Former Hamilton coroner slams ministry, says it wants inquests that 'don't rock the boat'
Dr. Jack Stanborough says inquest process is wrought with problems
The former regional coroner for the Hamilton area says taxpayers are footing the bill for his firing without cause — alleging he was "paid to go away" for criticizing government agencies during death inquests.
Dr. Jack Stanborough says his 2016 firing points to a systemic problem, where the coroner's office is told "not to rock the boat," and at all costs, not make the provincial government that oversees it look bad.
"They love inquests that just go through the motions, that are totally superficial — oral flatulence," Stanborough said.
"The whole mandate of the coroner's office is to not embarrass the government."
In May of 2016, I was terminated without cause, with a nice package, and told not to rock the boat anymore.- Dr. Jack Stanborough
Stanborough made the comments in the wake of the date being set for a long-awaited major inquest probing the drug- related deaths of a number inmates in Hamilton's provincial jail.
That inquest will happen in January, 2018.
But it was first announced in 2015. Before he was fired, Stanborough was originally going to preside over that inquest. Since then, two more inmates have died.
"To say the organization is corrupt is an understatement," Stanborough told CBC News.
"Taxpayers have paid a fairly nice sum of money to make me go away."
Stanborough would not disclose how much money he was paid to leave, saying that confidentiality was part of his payout agreement.
The coroner's office rejects his allegations, and pointed to the results of multiple inquests in recent years as evidence of discernable change brought on by its recommendations.
But Stanborough says the culture he has seen doesn't fit that narrative.
A 'home run' inquest
Inquests are called by a coroner after a death to make recommendations to prevent similar deaths in the future. A jury can recommend procedures for governing bodies to adhere to, though they're under no obligation to do so.
The Office of the Chief Coroner falls under the Ministry of Community Safety and Correctional Services, which is one of the very ministries that can end up being criticized during an inquest.
Stanborough, who started working with the coroner's office in 2002, says the issue came to a head after the Guy Mitchell inquest — the case of a developmentally delayed Hamilton man who died at a local group home.
After the Mitchell inquest in 2015, which Stanbrorough presided over, all of the recommendations made by the jury were implemented by the Ministry of Community and Social Services.
They included things like a phone line allowing the public to report abuse of people with developmental disabilities, and the creation of local protocols on recognizing cases of neglect.
"We did an absolute home run," Stanborough said. "Then three weeks later I was pulled into the chief coroner's office and told I'd never do an inquest again in Ontario."
"In May of 2016, I was terminated without cause, with a nice package, and told not to rock the boat anymore."
'They love inquests that just go through the motions'
Stanborough says he's never been given an official reason as to why he was fired, but believes it's because he was too critical of government agencies during various inquests.
Ontario's chief coroner, Dr. Dirk Huyer, told CBC News that he could not talk about Stanborough's departure due to "privacy concerns."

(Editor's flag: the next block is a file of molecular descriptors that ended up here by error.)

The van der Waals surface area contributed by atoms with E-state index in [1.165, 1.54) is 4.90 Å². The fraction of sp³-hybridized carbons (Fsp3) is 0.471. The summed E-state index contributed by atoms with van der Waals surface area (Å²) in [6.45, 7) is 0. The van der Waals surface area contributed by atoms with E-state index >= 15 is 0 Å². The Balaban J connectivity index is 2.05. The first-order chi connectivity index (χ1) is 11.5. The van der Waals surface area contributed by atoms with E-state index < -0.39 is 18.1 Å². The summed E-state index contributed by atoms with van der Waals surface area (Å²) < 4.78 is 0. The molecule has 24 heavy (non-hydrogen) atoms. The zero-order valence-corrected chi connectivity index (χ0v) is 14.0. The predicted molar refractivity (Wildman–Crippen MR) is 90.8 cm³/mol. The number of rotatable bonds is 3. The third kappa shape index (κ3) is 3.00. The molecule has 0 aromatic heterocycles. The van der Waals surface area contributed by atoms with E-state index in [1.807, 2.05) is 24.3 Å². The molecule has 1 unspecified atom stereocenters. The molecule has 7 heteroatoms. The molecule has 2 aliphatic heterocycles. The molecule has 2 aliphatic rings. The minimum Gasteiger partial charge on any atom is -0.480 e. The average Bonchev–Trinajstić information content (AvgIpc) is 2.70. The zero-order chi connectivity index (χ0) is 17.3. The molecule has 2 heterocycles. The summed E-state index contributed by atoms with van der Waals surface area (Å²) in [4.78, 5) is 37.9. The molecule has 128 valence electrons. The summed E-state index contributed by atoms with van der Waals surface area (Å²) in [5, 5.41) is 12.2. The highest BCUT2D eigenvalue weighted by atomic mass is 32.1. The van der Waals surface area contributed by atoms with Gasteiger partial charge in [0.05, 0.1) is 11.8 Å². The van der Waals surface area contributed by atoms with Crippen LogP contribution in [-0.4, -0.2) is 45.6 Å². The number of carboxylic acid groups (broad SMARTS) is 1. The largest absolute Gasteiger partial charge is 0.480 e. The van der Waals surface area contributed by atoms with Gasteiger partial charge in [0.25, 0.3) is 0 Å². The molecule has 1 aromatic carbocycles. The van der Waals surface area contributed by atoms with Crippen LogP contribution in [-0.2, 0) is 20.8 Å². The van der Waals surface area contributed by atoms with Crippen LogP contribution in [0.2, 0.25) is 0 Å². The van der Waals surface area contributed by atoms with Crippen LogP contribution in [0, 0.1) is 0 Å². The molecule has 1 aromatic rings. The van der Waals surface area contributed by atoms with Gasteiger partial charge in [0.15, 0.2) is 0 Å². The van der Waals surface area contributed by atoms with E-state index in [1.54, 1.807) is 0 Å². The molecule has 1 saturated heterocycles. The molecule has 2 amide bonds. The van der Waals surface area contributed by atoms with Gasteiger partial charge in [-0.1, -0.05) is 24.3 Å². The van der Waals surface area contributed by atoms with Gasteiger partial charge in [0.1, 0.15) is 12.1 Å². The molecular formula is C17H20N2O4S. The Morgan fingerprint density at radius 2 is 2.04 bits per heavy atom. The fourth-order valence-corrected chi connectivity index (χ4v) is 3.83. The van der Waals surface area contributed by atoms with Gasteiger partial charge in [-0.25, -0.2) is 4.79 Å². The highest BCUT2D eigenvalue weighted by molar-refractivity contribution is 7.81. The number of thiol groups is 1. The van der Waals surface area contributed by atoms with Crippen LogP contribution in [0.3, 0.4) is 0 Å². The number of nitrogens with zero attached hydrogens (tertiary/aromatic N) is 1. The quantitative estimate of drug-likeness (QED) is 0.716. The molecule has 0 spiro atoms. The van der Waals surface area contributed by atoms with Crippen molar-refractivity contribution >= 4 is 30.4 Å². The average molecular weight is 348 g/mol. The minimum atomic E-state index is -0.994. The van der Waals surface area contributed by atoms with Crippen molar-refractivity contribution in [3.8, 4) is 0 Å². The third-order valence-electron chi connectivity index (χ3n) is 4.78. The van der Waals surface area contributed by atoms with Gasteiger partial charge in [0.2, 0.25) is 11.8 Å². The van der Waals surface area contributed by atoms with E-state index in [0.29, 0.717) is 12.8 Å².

In an email, Huyer told CBC News that the chief coroner has full discretion to call inquests whenever there is a public interest.
"I can also tell you that our office has conducted a number of challenging inquests that have explored areas not previously examined in an open forum, in an effort to enhance public safety in not only Ontario but, across the country," Huyer said.
As an example, Huyer pointed to the Ronald Fagan and Jacy Pierre inquest in Thunder Bay from January 2016, which he says has led to full body scanners being rolled out in provincial jails to deal with drug issues.
He also mentioned the Roawn Stringer inquest, which was a case where an Ottawa teen died after sustaining three concussions in less than a week playing rugby.
That inquest led to Canada's first concussion legislation and national concussion awareness campaign, Huyer says.
"I wish to reiterate that in my experience, I have never known any ministry of government to interfere with the inquest process," he said. "In fact, it is the opposite. Government ministries are willing participants as the Ontario Public Service is very fortunate to have many committed employees who are dedicated to improving the quality of life for all Ontarians, wherever possible."
Massive Hamilton inquest into jail deaths finally scheduled
The date for the sweeping inquest into multiple overdose deaths at the Hamilton-Wentworth Detention Centre was annnounced in August. It will happen three years after it was first planned.
"My inquest was totally ready to go," Stanborough said. "The fact that the coroner's office dragged its ass for two more years and two more people died is disgusting."
Lawyer Kevin Egan, who is representing one of the victim's families in the upcoming inquest, told CBC News in a previous interview that there is a "perception of bias" in the current inquest structure, as the agency being examined is also the arm that oversees the office that is conducting the investigation.
"There's an appearance of bias that needs to be addressed," he said, adding that some sort of "arm's length agency" performing an inquest would be better suited.
"That makes more sense than the fox looking after the henhouse."